SUDAN WATCH: South Sudan peace deal signed - Garang says if it is not implemented Sudan will break apart

Sunday, January 09, 2005

South Sudan peace deal signed - Garang says if it is not implemented Sudan will break apart

John Garang, leader of the new Government of South Sudan has a lot of work convincing those in the South to implement the peace agreement. And the Government of Sudan have to persuade northern opposition groups to accept the deal.

Mr Garang told a news conference yesterday that Sudan would be torn apart if today's peace agreement was not implemented.

"If this agreement is dishonoured then, of course, the country will break up," said Garang, who today signed the accord with Sudan's President Omar el-Beshir.

"But if it is implemented the way it is negotiated, there are good chances that the country can remain united," he said.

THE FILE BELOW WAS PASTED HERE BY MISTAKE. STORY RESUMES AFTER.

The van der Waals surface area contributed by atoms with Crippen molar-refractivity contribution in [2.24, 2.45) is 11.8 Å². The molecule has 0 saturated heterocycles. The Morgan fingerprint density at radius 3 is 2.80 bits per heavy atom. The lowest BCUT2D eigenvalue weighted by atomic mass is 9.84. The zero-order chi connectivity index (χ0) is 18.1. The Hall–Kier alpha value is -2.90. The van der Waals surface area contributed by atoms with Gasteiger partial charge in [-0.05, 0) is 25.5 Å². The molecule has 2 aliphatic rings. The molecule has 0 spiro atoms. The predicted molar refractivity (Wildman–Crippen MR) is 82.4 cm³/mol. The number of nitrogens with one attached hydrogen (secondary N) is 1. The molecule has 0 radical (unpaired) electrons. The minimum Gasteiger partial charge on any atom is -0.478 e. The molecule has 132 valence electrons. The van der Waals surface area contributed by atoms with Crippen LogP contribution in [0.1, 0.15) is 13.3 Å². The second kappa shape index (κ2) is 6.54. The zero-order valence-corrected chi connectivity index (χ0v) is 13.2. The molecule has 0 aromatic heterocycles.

The comprehensive deal spells out how to share power and natural wealth, what to do with their armed forces during a six-year transition period and how to administer three disputed areas in central Sudan. After six years of autonomy, southerners will also be given a chance to decide whether to remain part of Sudan, or become independent.
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CORRECTION: Please note, Sudan's First Vice President Ali Osman Mohamed Taha and Sudan People's Liberation Movement leader John Garang signed the peace accord at a ceremony in Kenya's capital Nairobi, January 9, 2005. President Omar el-Beshir did not actually sign the accord. Apologies for error.
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UPDATE: On the peace deal signed today: after ratification, which must come in two weeks, negotiators will work on an interim national constitution that will allow the peace agreement to be implemented.

Please click here to read highlights of the agreement and here for other news sites listed in right sidebar at BBC News online. Sudan Tribune also has good coverage of the day's historic events concerning Sudan.

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